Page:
Thursday 11 June 2015

3 of my Favourites from the '90s

GoldenEye N64
Multiplayer mayhem!
GoldenEye 007 (N64, 1997)

When I was a young boy, I wanted to be like James Bond. Now that may sound a little crazy, but I couldn't have been the only one with aspirations to one day become a top secret agent.

Unfortunately, back in 1997, I didn't know a licence to kill was just a novelist invention, or that my chances of being needed for MI6 field operations were slim to none. Nevertheless, courtesy of developer Rare, and publisher Nintendo, I could at least pretend I was a spy with GoldenEye oo7.

Indeed, it wasn't long after I popped the cartridge into my N64 for the first time that I realised just how special GoldenEye was. After I had ruthlessly finished off a guard with my AK 47, and as the blood soaked through each layer of his uniform, I instantly felt a certain boyish glee overcome me.

Back then, I was a big fan of first-person shooters and with GoldenEye; I'd never experienced a shooter quite as realistic. The graphics were outstanding, as was the soundtrack, both of which were complemented by sleekly produced sound effects. It was exciting, and it was as close to being a secret agent as I could ever become.

Though the chance to don 007's attire in the single-player campaign was captivating; GoldenEye was all about the multiplayer. At the time of its release, it surpassed any other multiplayer game I had experienced, mainly due to its split-screen option which accommodated up to four players per match.

GoldenEye 007 ranks at number three in the all-time 'best-selling' category for the N64, (behind Super Mario 64 and Mario Kart 64). Thus, its place in video gaming history is firmly secured. Granted, GoldenEye is not much to look at now, but in 1997, this was a game changer.

Shenmue (Dreamcast, 1999)

Ryo Hazuki Shenmue Dreamcast
I cannot recall a game absorbing me into its world as Shenmue did back in 1999. Developed by Sega AM2, and the brainchild of Yu Suzuki, you played the role of Ryo Hazuki as he seeks vengeance on those who murdered his father.

Set in Japan’s Yokosuka, what set this game apart from any open-world game before it, was the amount of freedom on offer. Not only were there day and night scenarios where you had to make it home before dark; Shenmue also featured a comprehensive weather system, which was not only exceptionally well crafted but also ahead of its time.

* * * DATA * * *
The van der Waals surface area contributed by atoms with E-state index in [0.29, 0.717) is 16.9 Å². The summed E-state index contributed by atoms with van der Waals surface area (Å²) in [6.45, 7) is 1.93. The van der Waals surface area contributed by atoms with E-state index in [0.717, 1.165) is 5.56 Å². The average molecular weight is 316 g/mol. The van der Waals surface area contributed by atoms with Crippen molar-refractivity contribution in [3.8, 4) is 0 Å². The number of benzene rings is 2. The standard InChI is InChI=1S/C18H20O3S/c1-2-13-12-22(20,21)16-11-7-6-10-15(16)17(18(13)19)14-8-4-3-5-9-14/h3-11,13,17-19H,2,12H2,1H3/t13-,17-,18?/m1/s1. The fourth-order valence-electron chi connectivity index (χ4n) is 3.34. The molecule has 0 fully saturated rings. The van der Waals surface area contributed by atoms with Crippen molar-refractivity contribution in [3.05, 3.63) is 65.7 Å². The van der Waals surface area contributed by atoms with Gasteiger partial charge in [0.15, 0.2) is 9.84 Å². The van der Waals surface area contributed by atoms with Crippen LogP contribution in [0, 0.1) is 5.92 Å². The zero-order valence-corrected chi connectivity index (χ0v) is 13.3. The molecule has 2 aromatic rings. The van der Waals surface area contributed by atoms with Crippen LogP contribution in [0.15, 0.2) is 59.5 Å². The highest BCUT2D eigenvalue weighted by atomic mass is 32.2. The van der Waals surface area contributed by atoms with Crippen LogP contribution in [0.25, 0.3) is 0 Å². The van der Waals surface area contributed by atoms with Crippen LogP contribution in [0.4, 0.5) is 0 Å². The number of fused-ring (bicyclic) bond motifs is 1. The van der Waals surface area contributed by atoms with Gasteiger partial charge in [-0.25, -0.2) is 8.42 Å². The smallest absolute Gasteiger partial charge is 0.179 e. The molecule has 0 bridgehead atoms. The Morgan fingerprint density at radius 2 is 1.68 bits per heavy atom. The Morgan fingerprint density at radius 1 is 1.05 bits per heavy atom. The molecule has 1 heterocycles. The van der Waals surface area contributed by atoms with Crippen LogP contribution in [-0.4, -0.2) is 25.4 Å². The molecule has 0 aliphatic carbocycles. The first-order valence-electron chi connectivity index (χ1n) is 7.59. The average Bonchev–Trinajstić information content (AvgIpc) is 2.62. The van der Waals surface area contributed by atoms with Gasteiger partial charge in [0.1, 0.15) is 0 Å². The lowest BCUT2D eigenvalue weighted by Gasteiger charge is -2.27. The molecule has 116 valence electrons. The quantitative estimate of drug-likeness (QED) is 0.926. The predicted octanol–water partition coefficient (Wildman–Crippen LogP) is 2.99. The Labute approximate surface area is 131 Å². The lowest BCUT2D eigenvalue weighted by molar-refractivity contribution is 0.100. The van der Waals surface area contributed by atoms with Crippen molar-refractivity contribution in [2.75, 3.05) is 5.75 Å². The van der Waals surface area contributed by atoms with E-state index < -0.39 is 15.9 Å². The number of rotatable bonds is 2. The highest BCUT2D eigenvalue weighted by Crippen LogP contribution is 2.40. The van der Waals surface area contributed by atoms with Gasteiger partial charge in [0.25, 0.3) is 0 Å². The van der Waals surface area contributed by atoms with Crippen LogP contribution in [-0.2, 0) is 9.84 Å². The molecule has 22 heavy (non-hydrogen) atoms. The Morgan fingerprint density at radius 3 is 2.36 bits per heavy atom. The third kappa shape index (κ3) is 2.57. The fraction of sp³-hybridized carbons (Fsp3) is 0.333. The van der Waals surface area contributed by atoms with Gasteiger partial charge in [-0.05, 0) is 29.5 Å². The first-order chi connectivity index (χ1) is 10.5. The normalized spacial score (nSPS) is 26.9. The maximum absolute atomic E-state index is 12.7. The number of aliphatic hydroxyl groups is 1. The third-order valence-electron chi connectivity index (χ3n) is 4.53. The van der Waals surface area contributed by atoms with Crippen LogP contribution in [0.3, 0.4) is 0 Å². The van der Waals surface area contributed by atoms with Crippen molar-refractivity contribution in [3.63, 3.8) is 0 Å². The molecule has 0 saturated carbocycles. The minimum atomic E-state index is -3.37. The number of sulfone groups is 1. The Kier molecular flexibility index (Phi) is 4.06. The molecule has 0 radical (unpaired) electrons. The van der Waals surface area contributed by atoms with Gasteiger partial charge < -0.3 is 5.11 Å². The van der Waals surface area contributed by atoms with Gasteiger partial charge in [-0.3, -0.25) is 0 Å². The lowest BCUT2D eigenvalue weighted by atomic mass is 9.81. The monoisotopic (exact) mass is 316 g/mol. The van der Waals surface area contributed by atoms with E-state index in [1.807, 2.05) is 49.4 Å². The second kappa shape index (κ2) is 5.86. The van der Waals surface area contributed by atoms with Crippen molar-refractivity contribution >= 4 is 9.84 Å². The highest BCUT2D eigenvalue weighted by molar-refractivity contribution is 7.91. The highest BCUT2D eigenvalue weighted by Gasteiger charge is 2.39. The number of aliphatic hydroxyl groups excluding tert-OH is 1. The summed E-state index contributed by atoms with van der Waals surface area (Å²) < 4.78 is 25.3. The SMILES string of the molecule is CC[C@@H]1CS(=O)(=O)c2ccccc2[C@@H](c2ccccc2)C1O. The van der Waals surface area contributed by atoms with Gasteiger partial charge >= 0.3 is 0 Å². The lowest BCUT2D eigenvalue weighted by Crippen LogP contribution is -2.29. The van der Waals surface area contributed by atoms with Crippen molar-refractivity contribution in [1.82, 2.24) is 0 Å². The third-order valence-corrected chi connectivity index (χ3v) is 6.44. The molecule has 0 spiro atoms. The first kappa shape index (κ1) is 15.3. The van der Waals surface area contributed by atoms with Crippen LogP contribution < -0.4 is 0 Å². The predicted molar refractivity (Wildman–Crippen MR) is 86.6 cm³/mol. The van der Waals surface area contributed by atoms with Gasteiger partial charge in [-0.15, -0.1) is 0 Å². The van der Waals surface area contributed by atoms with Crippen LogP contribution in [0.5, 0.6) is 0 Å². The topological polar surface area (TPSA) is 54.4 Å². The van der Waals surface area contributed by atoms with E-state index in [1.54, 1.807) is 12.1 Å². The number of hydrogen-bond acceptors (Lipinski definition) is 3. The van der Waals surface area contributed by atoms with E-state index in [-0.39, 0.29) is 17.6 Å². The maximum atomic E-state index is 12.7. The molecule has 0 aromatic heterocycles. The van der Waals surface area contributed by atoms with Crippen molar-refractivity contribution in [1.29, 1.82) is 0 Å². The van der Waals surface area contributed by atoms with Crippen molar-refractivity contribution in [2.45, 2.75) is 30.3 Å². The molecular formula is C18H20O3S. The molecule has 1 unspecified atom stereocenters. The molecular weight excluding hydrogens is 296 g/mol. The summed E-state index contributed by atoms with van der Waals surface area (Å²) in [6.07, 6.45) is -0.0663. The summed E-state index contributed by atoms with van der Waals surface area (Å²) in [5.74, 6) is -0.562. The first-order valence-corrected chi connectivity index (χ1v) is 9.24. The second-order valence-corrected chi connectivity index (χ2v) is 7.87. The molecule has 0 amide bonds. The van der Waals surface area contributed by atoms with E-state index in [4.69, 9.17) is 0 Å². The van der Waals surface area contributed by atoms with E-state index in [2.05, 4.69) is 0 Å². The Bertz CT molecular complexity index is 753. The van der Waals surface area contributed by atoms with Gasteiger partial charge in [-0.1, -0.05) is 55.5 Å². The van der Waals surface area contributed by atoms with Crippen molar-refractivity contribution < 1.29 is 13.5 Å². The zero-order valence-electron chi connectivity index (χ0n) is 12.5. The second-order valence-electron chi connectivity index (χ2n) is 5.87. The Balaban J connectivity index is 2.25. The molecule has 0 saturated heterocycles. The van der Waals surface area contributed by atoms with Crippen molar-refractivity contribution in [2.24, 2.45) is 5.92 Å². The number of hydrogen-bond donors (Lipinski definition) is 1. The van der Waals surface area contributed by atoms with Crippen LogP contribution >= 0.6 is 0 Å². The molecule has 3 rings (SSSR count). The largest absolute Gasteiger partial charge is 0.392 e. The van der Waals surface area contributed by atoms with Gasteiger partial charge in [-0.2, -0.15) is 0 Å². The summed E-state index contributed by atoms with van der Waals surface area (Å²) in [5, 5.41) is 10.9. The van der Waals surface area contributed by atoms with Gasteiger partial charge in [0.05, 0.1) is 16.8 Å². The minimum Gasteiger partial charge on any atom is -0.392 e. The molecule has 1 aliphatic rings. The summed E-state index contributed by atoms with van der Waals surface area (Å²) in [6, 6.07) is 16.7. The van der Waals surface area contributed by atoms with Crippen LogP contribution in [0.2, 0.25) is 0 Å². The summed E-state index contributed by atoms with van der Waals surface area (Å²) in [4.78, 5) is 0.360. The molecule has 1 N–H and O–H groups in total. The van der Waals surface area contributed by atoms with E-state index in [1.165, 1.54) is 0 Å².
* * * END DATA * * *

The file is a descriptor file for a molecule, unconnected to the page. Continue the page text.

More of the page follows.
There were towns populated by different characters, all of which you could fully interact with as you began the investigation into your father's death. Additionally, buses ran to timetables, and shops opened and closed. All of these elements helped add to the overall realism of Shenmue's universe.

Maybe some above mentioned seem like nothing groundbreaking by this generation's standards, but back in 1999, Shenmue was something special. Therefore, I cannot recommend this game enough to any age of gamer. If you still have your Dreamcast locked away somewhere in the attic, or hidden in a box, get it now, dust it off, and get yourself a copy of this beautiful game. You won’t regret it.

Championship Manager (PC, 1995)

Championship Manager
To this day, I’m still trying to figure out how a wall of text and the occasional flashing box saying "GOAL!" could be so addictive.

If you were a fan of football and fancied yourself as a bit of a masterful tactician, then nothing got you closer to the manager's seat of your favourite team quite like the Championship Manager series did.

Everything you needed was there to make a winning team. Tactics, formations, set-piece routines, individual instructions, and training drills were all available to tweak and perfect. You had to deal with selfish players who demand more than their worth, and you even had training ground bust-ups to sort out correctly, or you’d alienate your entire team.

The series has always been freakishly accurate with its scouting networks; I would obsess about certain players I needed for specific positions for days on end. Can I get a cheaper right-back in the French market? What gems are available in the lower leagues? The game almost took over my life!

I have no idea how long I spent as a virtual coach, but I'd guess that I could have achieved something useful, like learn to play the saxophone (is that useful?), if I applied the hours I clocked in playing Championship Manager to something more productive.

One problem I had with the game wasn't really with the game itself; it was more to do with my personality. I hate losing, and nothing wound me up more than this game when my team failed to perform after I had thoroughly researched my opponent's strengths and weaknesses. However, that was also one of the best aspects of the franchise as it showcased football's unpredictability, albeit in ruthless fashion.

The Championship Manager (Now Football Manager) franchise really is a must for any football fan who fancies themselves as a bit of a José Mourinho. You won’t get the fame or glory like the “special one”, but you’ll have an enjoyable experience nonetheless.